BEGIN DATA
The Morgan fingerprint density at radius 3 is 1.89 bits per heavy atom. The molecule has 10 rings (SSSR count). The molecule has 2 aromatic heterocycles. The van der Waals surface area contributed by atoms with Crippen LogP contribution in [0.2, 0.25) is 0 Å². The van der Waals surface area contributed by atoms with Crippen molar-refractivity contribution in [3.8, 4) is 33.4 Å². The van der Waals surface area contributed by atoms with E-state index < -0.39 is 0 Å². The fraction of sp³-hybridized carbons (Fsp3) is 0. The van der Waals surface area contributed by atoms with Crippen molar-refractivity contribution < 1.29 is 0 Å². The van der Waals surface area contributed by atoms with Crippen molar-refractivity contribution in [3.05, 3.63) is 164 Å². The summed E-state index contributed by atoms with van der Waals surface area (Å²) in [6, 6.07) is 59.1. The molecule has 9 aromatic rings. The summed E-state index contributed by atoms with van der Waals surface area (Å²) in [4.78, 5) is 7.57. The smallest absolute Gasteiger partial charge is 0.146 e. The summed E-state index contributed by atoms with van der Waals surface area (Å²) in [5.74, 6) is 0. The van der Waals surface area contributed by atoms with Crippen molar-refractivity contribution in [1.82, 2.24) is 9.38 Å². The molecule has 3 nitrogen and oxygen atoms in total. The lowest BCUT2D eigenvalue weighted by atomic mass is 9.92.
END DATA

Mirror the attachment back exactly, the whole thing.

The Morgan fingerprint density at radius 3 is 1.89 bits per heavy atom. The molecule has 10 rings (SSSR count). The molecule has 2 aromatic heterocycles. The van der Waals surface area contributed by atoms with Crippen LogP contribution in [0.2, 0.25) is 0 Å². The van der Waals surface area contributed by atoms with Crippen molar-refractivity contribution in [3.8, 4) is 33.4 Å². The van der Waals surface area contributed by atoms with E-state index < -0.39 is 0 Å². The fraction of sp³-hybridized carbons (Fsp3) is 0. The van der Waals surface area contributed by atoms with Crippen molar-refractivity contribution < 1.29 is 0 Å². The van der Waals surface area contributed by atoms with Crippen molar-refractivity contribution in [3.05, 3.63) is 164 Å². The summed E-state index contributed by atoms with van der Waals surface area (Å²) in [6, 6.07) is 59.1. The molecule has 9 aromatic rings. The summed E-state index contributed by atoms with van der Waals surface area (Å²) in [4.78, 5) is 7.57. The smallest absolute Gasteiger partial charge is 0.146 e. The summed E-state index contributed by atoms with van der Waals surface area (Å²) in [5.74, 6) is 0. The van der Waals surface area contributed by atoms with Crippen molar-refractivity contribution in [1.82, 2.24) is 9.38 Å². The molecule has 3 nitrogen and oxygen atoms in total. The lowest BCUT2D eigenvalue weighted by atomic mass is 9.92.